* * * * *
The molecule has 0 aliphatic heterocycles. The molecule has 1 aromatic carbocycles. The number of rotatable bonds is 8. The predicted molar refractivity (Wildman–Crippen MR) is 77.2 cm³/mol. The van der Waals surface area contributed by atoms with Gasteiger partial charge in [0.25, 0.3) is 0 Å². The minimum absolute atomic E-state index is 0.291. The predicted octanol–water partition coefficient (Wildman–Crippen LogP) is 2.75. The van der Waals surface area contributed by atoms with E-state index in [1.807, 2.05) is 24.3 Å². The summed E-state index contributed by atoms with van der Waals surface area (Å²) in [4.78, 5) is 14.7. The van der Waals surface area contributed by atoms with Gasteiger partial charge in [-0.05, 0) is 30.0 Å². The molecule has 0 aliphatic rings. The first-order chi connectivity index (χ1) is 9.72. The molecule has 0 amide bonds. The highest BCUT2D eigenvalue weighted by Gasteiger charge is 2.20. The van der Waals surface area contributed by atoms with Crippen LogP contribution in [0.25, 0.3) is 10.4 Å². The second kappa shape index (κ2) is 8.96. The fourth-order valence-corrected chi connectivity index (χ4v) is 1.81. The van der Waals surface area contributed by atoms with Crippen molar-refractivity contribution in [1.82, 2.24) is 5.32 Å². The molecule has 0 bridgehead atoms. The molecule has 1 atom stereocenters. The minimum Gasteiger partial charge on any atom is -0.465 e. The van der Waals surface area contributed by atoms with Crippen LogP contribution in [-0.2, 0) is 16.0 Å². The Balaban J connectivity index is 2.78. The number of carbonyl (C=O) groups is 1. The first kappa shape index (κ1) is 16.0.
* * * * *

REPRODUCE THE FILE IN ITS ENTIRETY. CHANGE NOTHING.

The molecule has 0 aliphatic heterocycles. The molecule has 1 aromatic carbocycles. The number of rotatable bonds is 8. The predicted molar refractivity (Wildman–Crippen MR) is 77.2 cm³/mol. The van der Waals surface area contributed by atoms with Gasteiger partial charge in [0.25, 0.3) is 0 Å². The minimum absolute atomic E-state index is 0.291. The predicted octanol–water partition coefficient (Wildman–Crippen LogP) is 2.75. The van der Waals surface area contributed by atoms with E-state index in [1.807, 2.05) is 24.3 Å². The summed E-state index contributed by atoms with van der Waals surface area (Å²) in [4.78, 5) is 14.7. The van der Waals surface area contributed by atoms with Gasteiger partial charge in [-0.05, 0) is 30.0 Å². The molecule has 0 aliphatic rings. The first-order chi connectivity index (χ1) is 9.72. The molecule has 0 amide bonds. The highest BCUT2D eigenvalue weighted by Gasteiger charge is 2.20. The van der Waals surface area contributed by atoms with Crippen LogP contribution in [0.25, 0.3) is 10.4 Å². The second kappa shape index (κ2) is 8.96. The fourth-order valence-corrected chi connectivity index (χ4v) is 1.81. The van der Waals surface area contributed by atoms with Crippen molar-refractivity contribution in [1.82, 2.24) is 5.32 Å². The molecule has 0 bridgehead atoms. The molecule has 1 atom stereocenters. The minimum Gasteiger partial charge on any atom is -0.465 e. The van der Waals surface area contributed by atoms with Crippen LogP contribution in [-0.2, 0) is 16.0 Å². The Balaban J connectivity index is 2.78. The number of carbonyl (C=O) groups is 1. The first kappa shape index (κ1) is 16.0.